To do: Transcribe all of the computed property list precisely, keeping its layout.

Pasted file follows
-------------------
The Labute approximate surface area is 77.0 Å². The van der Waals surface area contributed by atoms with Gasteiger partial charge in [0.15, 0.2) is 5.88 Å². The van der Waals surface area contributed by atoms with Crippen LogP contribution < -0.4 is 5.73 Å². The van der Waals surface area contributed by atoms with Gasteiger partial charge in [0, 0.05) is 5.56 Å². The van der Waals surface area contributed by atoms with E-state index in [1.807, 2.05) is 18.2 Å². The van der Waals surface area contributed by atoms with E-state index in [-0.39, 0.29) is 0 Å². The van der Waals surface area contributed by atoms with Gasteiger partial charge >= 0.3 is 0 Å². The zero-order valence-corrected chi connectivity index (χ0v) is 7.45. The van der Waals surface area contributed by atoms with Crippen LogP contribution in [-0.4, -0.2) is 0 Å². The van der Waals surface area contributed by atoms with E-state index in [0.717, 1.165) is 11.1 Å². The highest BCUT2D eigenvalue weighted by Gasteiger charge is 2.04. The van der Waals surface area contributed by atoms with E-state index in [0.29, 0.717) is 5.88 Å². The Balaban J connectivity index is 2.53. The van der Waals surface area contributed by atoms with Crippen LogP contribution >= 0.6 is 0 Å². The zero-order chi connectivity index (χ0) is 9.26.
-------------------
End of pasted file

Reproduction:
The Labute approximate surface area is 77.0 Å². The van der Waals surface area contributed by atoms with Gasteiger partial charge in [0.15, 0.2) is 5.88 Å². The van der Waals surface area contributed by atoms with Crippen LogP contribution < -0.4 is 5.73 Å². The van der Waals surface area contributed by atoms with Gasteiger partial charge in [0, 0.05) is 5.56 Å². The van der Waals surface area contributed by atoms with E-state index in [1.807, 2.05) is 18.2 Å². The van der Waals surface area contributed by atoms with E-state index in [-0.39, 0.29) is 0 Å². The van der Waals surface area contributed by atoms with Gasteiger partial charge >= 0.3 is 0 Å². The zero-order valence-corrected chi connectivity index (χ0v) is 7.45. The van der Waals surface area contributed by atoms with Crippen LogP contribution in [-0.4, -0.2) is 0 Å². The van der Waals surface area contributed by atoms with E-state index in [0.717, 1.165) is 11.1 Å². The highest BCUT2D eigenvalue weighted by Gasteiger charge is 2.04. The van der Waals surface area contributed by atoms with E-state index in [0.29, 0.717) is 5.88 Å². The Balaban J connectivity index is 2.53. The van der Waals surface area contributed by atoms with Crippen LogP contribution >= 0.6 is 0 Å². The zero-order chi connectivity index (χ0) is 9.26.